3. Does anyone even realize Africa is going to be the next economic giant? They should switch to synthetic meat, that would be huge!!

  4. Kenya is one of the most unequal countries in the sub-region. Forty two percent of its population of 44 million, live below the poverty line.

    No offence, but I don’t think you need creative arts, you need clever people

  5. Just another "blame whitey" propaganda video. How long are you losers going to blame colonialism for your own failings?

  6. African nations have creativity.
    Western european nations have creativity.
    Yet it wasn't the Ethiopians, Mali or songhai that grew out of slavery and the Iron age like Britain did, nor did the aztecs usher in the age of science like the swedish, Germans or Russians.

  7. Africa has served its ultimate purpose – it created Humankind. But intelligence/IQ builds Successful nations. Africans May have populated the planet – but the descendants of those who left – are the ones who created successful nations. Period.

  8. It's so sad to see vulnerable people like this indoctrinated into a predatory industry with all the right intentions, but none of the perspective they need to protect themselves.

  9. Excellent talk 👏🏿👏🏿.
    This is so true. Kenya and the entire black diaspora’s creative industries must proper.

  10. You learn something new every day. Today I learned that I am subscribed to TED Africa, which apparently has 15.2 million predominantly (99% or thereabout) non-African subscribers… I guess we never knew we needed those African drum beats in our lives and almost weekly stories of how great and prosperous Africa is, which I guess is why they want to share their prosperity with the rest of the world through illegal immigration of historically unprecedented proportions. Thanks Big Brother for this little programming session, now let's go abolish all borders and hold hands and sing Kumbaya together!

  11. @5:11 Wanna bet that at least 90% of the white audience members felt pressured to raise their fist in order not to be considered "raycist"? Welcome to your Orwellian future of "inclusion" and "multiculturalism", this is just a warm-up act 😂

  12. I GOT BORED IN LOS ANGELES AND STARTED TRAVELING THE WORLD CAN SOMONE TELL ME IF I SHOULD KEEP MAKING VIDEOS OR JUST LIKE QUIT?? Thanks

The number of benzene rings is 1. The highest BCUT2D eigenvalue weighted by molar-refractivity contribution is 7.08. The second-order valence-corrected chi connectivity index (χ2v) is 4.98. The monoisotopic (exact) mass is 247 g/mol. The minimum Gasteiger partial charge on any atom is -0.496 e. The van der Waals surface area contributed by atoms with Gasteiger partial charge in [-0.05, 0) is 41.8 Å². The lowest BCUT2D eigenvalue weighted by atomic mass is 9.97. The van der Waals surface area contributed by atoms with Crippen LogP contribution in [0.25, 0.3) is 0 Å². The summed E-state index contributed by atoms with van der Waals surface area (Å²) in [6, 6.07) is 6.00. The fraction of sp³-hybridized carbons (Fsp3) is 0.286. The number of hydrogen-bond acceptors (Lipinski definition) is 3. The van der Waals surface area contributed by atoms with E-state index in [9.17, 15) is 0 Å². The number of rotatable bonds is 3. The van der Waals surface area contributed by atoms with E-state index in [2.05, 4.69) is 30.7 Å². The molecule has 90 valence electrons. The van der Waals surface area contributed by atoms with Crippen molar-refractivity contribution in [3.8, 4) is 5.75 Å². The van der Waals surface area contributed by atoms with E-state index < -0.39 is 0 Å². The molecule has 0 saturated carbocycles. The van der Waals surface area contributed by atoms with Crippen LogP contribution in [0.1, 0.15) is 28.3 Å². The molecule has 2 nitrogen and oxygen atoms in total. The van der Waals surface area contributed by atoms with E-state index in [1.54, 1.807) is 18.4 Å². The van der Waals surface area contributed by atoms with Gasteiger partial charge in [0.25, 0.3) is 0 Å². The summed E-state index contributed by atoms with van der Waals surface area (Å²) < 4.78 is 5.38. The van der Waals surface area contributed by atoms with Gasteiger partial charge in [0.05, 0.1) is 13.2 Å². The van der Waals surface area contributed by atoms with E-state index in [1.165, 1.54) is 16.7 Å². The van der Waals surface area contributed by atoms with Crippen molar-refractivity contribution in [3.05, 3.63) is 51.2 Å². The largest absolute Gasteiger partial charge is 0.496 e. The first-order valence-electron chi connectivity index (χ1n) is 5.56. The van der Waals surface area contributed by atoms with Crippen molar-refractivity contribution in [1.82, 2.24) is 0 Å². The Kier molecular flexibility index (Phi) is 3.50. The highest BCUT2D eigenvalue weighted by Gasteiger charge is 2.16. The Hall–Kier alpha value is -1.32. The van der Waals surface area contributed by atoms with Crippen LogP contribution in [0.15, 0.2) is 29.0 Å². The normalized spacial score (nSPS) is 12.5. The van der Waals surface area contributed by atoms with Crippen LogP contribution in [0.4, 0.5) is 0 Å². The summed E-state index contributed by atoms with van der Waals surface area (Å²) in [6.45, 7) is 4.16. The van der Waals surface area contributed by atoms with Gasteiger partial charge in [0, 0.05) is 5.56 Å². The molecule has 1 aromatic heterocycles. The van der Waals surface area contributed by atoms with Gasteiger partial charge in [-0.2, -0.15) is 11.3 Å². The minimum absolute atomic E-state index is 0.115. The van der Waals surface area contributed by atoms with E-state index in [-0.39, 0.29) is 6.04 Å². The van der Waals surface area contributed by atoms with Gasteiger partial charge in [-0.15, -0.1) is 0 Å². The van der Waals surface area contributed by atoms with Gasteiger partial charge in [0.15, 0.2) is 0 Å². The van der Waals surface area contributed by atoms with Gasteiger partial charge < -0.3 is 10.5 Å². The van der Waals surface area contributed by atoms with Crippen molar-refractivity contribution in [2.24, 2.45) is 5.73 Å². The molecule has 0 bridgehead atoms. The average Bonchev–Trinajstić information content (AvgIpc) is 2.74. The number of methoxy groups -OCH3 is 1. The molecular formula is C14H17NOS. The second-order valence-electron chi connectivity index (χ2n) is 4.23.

13. This woman is railing against the practice of securing a market share by catering to the lowest common denominator. And then she makes it about colonialism. Does she really think that groups favoring acts that stick to a norm, is a foreign thing to kenya? Or any kind of artificial multiethnic nation for that matter. Boy will she be surprised when she visits to Asia…

    And then directly after making a heartfelt case for developing homegrown Kenyan industries, she goes to sing song supporting the very immigration that is braindraining away the talent and youth from africa. Along with funneling their meager savings into the hands of people smugglers and slavers.

    Apparently the west got rich and successful because we had elvis and jonny cash making music in the same timeframe, and not because of the scientists, engineers, doctors, and all those innovative industrialists.

  14. Can you really just call yourself a Drummer Queen? I mean shouldn't there be some kind of governmental process of assigning power in a orderly fashion? Or perhaps it could be decided who the drummer queen is in the village by gathering all the drummers together and using some sort of democratic vote to decide who the true Drummer Queen is? I would trust someone like this a lot more and I can believe in the process.

  15. Lol the People who create the circumstances of otherism feel excluded when we include others.

    Everyone is different, we just need to accept that everyone is not us and quit thinking that different means bad.

  16. meanwhile the leaders of the European union destroy great european nations…. (with ani-patriotism and with african and muslim migrants)

  17. I'm a Cameroonian Artist, into pop music and have always felt discriminated against because i wasn't Cameroonian Enough. This story inspires me. Thank you Ted

  18. All the white nationals are too obvious in the comments, if it's not your cup of tea you can just simply not watch the vid. This woman is doing nothing wrong and I like her vibe. Y'all are too funny crying about SJW take over, Anti-African hate speech, her hair, her clothes, but Europeans did everything better in advancing science and tech blah blah blah. Who you trying to convince, me our yourself???